Posts Tagged ‘fetus’
James N. Martin, Jr, MD
By James N. Martin, Jr, MD President, The American Congress of Obstetricians and Gynecologists
Up to seven percent of pregnant women will develop preeclampsia, a serious pregnancy-related condition that can affect the placenta, liver, kidneys, blood, brain, and other organs. It is a leading cause of maternal and infant sickness and death in the US.
While the cause of preeclampsia is unknown, high blood pressure is a main contributing factor. normally, blood pressure changes throughout the course of the day—for example, it increases when you exercise and slows when you’re at rest. but when it stays elevated, it can strain the heart and blood vessels, increasing the risk of heart attack and stroke and damage to the kidneys, brain, and eyes. During pregnancy, high blood pressure can also restrict the flow of blood, oxygen, and nutrients to the fetus.
Some women have ongoing (chronic) high blood pressure before they get pregnant. Others may develop high blood pressure during pregnancy, usually after the 20th week of gestation. Women who have chronic or gestational high blood pressure, are pregnant for the first time, have had preeclampsia in a previous pregnancy, are 35 years or older, are carrying more than one fetus, have certain medical conditions such as diabetes or kidney disease, are obese, are African American, or have certain immune disorders such as lupus or blood diseases are at increased risk of developing preeclampsia.
Other symptoms of preeclampsia include increased amounts of protein in the urine, headaches, visual problems, and swelling of the hands and face. Severe preeclampsia may be accompanied by lung, liver, kidney, or clotting complications and seizures (eclampsia).
If you have chronic high blood pressure, it’s important to make efforts to lower blood pressure before pregnancy by losing weight and taking medication as prescribed. Regular prenatal care during pregnancy can help detect preeclampsia early in all pregnant women. at each prenatal visit, a woman’s weight and blood pressure are taken along with a urine sample to monitor any changes. you may be checked more often if your blood pressure is high.
The gestational age of the fetus, the severity of the mother’s preeclampsia, and risks to mother and fetus will be assessed to guide the decision on when to deliver. some women will be monitored to see if the situation improves, or—if the risk to the fetus is greater in the womb than in a special nursery—delivery may be necessary. Women with slightly increased blood pressure who are not near the end of pregnancy may be prescribed bed rest at home or in the hospital.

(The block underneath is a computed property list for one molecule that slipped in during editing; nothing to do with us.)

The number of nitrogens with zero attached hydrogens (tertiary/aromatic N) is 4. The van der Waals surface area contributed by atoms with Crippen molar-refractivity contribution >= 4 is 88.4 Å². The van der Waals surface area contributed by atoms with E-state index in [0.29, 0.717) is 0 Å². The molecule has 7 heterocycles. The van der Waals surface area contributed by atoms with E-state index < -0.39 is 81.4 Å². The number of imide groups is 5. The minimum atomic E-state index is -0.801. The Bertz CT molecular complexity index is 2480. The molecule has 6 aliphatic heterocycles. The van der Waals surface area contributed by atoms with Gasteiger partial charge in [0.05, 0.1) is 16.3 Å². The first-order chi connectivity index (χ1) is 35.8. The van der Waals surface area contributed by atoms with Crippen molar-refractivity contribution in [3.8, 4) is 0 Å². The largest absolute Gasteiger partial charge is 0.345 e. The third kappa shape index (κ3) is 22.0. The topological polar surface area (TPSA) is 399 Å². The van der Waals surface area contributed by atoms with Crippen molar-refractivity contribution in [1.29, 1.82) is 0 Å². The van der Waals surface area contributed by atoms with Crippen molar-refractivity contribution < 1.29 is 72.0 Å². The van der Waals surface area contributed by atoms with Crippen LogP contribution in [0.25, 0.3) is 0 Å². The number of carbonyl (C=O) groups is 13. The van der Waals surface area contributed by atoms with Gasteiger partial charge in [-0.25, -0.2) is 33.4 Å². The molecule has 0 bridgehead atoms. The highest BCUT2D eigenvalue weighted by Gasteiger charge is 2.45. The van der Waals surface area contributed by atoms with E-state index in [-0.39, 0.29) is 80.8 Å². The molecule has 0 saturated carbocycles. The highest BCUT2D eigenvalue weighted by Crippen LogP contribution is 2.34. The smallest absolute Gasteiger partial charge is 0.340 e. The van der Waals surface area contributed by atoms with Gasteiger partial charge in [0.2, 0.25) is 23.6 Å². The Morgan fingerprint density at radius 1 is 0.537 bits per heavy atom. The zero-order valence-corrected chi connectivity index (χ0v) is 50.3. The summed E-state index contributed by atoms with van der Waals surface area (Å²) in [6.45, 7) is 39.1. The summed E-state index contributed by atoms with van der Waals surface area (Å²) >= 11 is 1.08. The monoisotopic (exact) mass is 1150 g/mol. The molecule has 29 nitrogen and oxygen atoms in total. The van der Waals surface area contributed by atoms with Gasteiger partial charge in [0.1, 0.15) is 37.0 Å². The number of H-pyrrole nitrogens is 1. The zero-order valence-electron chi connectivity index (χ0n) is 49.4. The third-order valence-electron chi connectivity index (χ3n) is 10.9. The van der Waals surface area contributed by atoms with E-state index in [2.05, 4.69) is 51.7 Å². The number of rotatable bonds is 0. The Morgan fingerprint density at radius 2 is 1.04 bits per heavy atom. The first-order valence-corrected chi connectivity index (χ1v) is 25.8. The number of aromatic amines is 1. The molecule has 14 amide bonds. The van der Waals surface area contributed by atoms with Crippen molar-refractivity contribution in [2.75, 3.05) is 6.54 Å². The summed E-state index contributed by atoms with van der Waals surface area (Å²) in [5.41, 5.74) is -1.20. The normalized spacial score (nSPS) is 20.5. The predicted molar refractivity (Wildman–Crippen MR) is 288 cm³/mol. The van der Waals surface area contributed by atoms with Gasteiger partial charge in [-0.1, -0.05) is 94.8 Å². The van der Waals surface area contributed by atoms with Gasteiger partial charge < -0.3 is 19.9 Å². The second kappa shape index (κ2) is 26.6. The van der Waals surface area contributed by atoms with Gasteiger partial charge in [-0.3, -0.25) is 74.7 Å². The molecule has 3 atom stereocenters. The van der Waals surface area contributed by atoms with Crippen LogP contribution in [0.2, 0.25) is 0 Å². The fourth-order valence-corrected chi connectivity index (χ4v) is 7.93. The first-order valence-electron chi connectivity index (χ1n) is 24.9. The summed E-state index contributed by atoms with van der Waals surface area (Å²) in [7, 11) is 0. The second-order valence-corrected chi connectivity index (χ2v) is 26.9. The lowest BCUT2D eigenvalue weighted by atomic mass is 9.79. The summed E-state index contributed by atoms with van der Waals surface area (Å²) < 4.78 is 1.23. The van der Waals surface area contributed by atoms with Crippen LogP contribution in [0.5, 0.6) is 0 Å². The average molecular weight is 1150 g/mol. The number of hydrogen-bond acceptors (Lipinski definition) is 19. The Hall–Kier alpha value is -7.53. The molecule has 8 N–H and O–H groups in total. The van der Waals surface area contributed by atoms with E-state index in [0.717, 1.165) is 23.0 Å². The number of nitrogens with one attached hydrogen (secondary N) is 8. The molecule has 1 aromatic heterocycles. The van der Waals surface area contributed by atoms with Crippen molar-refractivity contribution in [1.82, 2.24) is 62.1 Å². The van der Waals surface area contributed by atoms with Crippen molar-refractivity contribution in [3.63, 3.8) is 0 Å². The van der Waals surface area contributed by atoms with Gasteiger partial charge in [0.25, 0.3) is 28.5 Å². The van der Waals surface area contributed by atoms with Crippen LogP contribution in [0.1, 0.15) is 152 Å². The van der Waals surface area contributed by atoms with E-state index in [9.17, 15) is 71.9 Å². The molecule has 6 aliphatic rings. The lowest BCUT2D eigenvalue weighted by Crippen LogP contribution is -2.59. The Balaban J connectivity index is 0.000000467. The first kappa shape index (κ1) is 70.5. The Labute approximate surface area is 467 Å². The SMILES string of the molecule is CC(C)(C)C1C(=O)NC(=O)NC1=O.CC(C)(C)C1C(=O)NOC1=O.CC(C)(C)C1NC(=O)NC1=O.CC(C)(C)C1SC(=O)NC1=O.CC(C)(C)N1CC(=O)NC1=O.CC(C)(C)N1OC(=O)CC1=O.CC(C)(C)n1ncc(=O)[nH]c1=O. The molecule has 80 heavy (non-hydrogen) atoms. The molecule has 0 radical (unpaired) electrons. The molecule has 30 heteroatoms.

For more information, the ACOG Patient Education Pamphlet “High Blood Pressure During Pregnancy” is available at acog.org/publications/
This entry was posted on Tuesday, September 27th, 2011 at 8:00 am and is filed under Medicine. you can follow any responses to this entry through the RSS 2.0 feed.
If you are pregnant, you will be offered prenatal screening tests to check for spina bifida and other birth defects. these tests are not perfect. Even if the results are negative, there is still a small chance that spina bifida is present, and many mothers who have positive blood tests have normal babies. Speak with your doctor about prenatal testing, its risks and how you might handle the results. Prenatal testing is a personal choice.
Following are methods used to check for spina bifida during pregnancy:
- Blood tests. the primary test used to check for myelomeningocele is the maternal serum alpha-fetoprotein (MSAFP) test. in this procedure, your doctor draws a blood sample to be sent to a laboratory, where it’s tested for alpha fetoprotein (AFP), a protein that’s produced by the fetus. It’s normal for a small amount of AFP to cross the placenta and enter the mother’s bloodstream, but abnormally high levels of AFP may indicate that the fetus has a neural tube defect. Varying levels of AFP can be caused by factors including a miscalculation in fetal age or multiple fetuses. if this occurs, your doctor may order a follow-up blood test for confirmation. if the results are still high, you will need further evaluation, including an ultrasound examination.
- Ultrasound. many obstetricians use ultrasonography to screen for spina bifida. if blood tests indicate high AFP levels, your doctor will suggest an ultrasound exam to determine why. Ultrasound exams bounce high-frequency sound waves off tissues in your body to form black and white images on a small video monitor. the information these images provide can help establish whether there is more than one fetus and can help confirm gestational age – factors that can alter AFP levels. An advanced ultrasound can also detect signs of spina bifida, such as an open spine or particular features in your baby’s brain that may indicate spina bifida. Ultrasound today is quite effective in detecting spina bifida and assessing its severity. this procedure is safe for both mother and baby.
- Amniocentesis. if a blood test shows high levels of AFP in your blood and the ultrasound is normal, your doctor may offer an amniocentesis. during an amniocentesis, your doctor uses a needle to remove samples of fluid from the amniotic sac that surrounds the fetus. the analysis indicates the level of AFP present in the amniotic fluid. A small amount of AFP is normally found in amniotic fluid, however the amniotic fluid contains an elevated amount of AFP when an open neural tube defect is present because the skin surrounding the baby’s spine is gone and AFP leaks into the amniotic sac. A second test can be done on the same sample to confirm that a neural tube defect is present. however, an amniocentesis cannot indicate the severity of spina bifida. this test does have a risk to the developing fetus – about one in 200 to one in 500 pregnant women miscarries after an amniocentesis.